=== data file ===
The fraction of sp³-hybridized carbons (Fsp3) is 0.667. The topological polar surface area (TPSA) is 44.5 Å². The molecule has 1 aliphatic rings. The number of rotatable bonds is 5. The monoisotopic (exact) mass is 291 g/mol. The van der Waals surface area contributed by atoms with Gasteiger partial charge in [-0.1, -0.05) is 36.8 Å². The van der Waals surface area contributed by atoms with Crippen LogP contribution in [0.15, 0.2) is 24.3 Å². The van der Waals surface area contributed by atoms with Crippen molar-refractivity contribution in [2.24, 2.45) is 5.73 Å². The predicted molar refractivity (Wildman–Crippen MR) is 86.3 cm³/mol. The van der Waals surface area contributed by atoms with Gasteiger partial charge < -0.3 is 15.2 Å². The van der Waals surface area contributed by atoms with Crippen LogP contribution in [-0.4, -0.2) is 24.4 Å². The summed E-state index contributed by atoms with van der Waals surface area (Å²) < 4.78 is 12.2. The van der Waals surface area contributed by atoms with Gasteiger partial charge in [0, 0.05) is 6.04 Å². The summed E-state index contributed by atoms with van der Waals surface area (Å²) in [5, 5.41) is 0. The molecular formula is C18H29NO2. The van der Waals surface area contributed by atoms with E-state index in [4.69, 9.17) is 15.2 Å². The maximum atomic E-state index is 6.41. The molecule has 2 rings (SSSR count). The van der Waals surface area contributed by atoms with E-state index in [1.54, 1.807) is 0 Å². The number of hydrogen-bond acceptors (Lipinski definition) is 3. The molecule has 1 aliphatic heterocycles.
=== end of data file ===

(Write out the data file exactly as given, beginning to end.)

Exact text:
The fraction of sp³-hybridized carbons (Fsp3) is 0.667. The topological polar surface area (TPSA) is 44.5 Å². The molecule has 1 aliphatic rings. The number of rotatable bonds is 5. The monoisotopic (exact) mass is 291 g/mol. The van der Waals surface area contributed by atoms with Gasteiger partial charge in [-0.1, -0.05) is 36.8 Å². The van der Waals surface area contributed by atoms with Crippen LogP contribution in [0.15, 0.2) is 24.3 Å². The van der Waals surface area contributed by atoms with Crippen molar-refractivity contribution in [2.24, 2.45) is 5.73 Å². The predicted molar refractivity (Wildman–Crippen MR) is 86.3 cm³/mol. The van der Waals surface area contributed by atoms with Gasteiger partial charge < -0.3 is 15.2 Å². The van der Waals surface area contributed by atoms with Crippen LogP contribution in [-0.4, -0.2) is 24.4 Å². The summed E-state index contributed by atoms with van der Waals surface area (Å²) < 4.78 is 12.2. The van der Waals surface area contributed by atoms with Gasteiger partial charge in [0, 0.05) is 6.04 Å². The summed E-state index contributed by atoms with van der Waals surface area (Å²) in [5, 5.41) is 0. The molecular formula is C18H29NO2. The van der Waals surface area contributed by atoms with E-state index in [4.69, 9.17) is 15.2 Å². The maximum atomic E-state index is 6.41. The molecule has 2 rings (SSSR count). The van der Waals surface area contributed by atoms with E-state index in [1.54, 1.807) is 0 Å². The number of hydrogen-bond acceptors (Lipinski definition) is 3. The molecule has 1 aliphatic heterocycles.